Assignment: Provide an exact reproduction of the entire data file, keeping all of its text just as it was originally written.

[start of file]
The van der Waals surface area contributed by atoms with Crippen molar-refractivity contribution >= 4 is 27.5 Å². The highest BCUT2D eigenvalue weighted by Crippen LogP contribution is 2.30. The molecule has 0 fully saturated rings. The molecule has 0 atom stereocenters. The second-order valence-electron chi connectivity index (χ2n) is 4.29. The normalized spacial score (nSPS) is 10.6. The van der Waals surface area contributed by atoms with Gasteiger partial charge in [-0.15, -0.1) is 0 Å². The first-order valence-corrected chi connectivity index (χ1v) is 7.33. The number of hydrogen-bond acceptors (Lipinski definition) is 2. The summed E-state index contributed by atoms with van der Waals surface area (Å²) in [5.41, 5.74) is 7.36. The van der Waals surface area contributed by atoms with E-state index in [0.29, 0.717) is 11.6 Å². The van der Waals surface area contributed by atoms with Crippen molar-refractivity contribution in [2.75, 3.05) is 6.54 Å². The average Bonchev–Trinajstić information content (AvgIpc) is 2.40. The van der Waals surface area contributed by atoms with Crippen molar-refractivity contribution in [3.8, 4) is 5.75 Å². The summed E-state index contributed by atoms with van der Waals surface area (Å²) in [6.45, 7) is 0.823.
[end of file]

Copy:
The van der Waals surface area contributed by atoms with Crippen molar-refractivity contribution >= 4 is 27.5 Å². The highest BCUT2D eigenvalue weighted by Crippen LogP contribution is 2.30. The molecule has 0 fully saturated rings. The molecule has 0 atom stereocenters. The second-order valence-electron chi connectivity index (χ2n) is 4.29. The normalized spacial score (nSPS) is 10.6. The van der Waals surface area contributed by atoms with Gasteiger partial charge in [-0.15, -0.1) is 0 Å². The first-order valence-corrected chi connectivity index (χ1v) is 7.33. The number of hydrogen-bond acceptors (Lipinski definition) is 2. The summed E-state index contributed by atoms with van der Waals surface area (Å²) in [5.41, 5.74) is 7.36. The van der Waals surface area contributed by atoms with E-state index in [0.29, 0.717) is 11.6 Å². The van der Waals surface area contributed by atoms with Crippen molar-refractivity contribution in [2.75, 3.05) is 6.54 Å². The average Bonchev–Trinajstić information content (AvgIpc) is 2.40. The van der Waals surface area contributed by atoms with Crippen molar-refractivity contribution in [3.8, 4) is 5.75 Å². The summed E-state index contributed by atoms with van der Waals surface area (Å²) in [6.45, 7) is 0.823.